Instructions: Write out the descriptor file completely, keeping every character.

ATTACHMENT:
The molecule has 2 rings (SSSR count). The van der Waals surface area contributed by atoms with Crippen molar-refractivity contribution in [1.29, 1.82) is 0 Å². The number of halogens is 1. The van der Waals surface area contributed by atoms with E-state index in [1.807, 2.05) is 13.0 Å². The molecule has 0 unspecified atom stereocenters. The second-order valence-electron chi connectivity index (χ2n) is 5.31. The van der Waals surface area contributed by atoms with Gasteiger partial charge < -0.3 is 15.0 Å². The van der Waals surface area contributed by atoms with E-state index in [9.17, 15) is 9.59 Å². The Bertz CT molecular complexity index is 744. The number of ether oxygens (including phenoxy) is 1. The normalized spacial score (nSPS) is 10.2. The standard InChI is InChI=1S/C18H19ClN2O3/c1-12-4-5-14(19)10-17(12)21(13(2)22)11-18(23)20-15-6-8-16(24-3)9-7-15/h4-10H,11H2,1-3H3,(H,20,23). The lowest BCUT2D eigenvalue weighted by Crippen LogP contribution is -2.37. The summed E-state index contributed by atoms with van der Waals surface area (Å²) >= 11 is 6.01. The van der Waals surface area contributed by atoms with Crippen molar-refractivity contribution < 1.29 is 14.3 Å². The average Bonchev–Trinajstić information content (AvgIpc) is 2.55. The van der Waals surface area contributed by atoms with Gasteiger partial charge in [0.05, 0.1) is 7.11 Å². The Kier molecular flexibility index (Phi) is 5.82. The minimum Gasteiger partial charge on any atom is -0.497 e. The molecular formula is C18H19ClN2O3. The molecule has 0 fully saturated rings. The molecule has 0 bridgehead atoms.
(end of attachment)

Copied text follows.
The molecule has 2 rings (SSSR count). The van der Waals surface area contributed by atoms with Crippen molar-refractivity contribution in [1.29, 1.82) is 0 Å². The number of halogens is 1. The van der Waals surface area contributed by atoms with E-state index in [1.807, 2.05) is 13.0 Å². The molecule has 0 unspecified atom stereocenters. The second-order valence-electron chi connectivity index (χ2n) is 5.31. The van der Waals surface area contributed by atoms with Gasteiger partial charge < -0.3 is 15.0 Å². The van der Waals surface area contributed by atoms with E-state index in [9.17, 15) is 9.59 Å². The Bertz CT molecular complexity index is 744. The number of ether oxygens (including phenoxy) is 1. The normalized spacial score (nSPS) is 10.2. The standard InChI is InChI=1S/C18H19ClN2O3/c1-12-4-5-14(19)10-17(12)21(13(2)22)11-18(23)20-15-6-8-16(24-3)9-7-15/h4-10H,11H2,1-3H3,(H,20,23). The lowest BCUT2D eigenvalue weighted by Crippen LogP contribution is -2.37. The summed E-state index contributed by atoms with van der Waals surface area (Å²) >= 11 is 6.01. The van der Waals surface area contributed by atoms with Crippen molar-refractivity contribution < 1.29 is 14.3 Å². The average Bonchev–Trinajstić information content (AvgIpc) is 2.55. The van der Waals surface area contributed by atoms with Gasteiger partial charge in [0.05, 0.1) is 7.11 Å². The Kier molecular flexibility index (Phi) is 5.82. The minimum Gasteiger partial charge on any atom is -0.497 e. The molecular formula is C18H19ClN2O3. The molecule has 0 fully saturated rings. The molecule has 0 bridgehead atoms.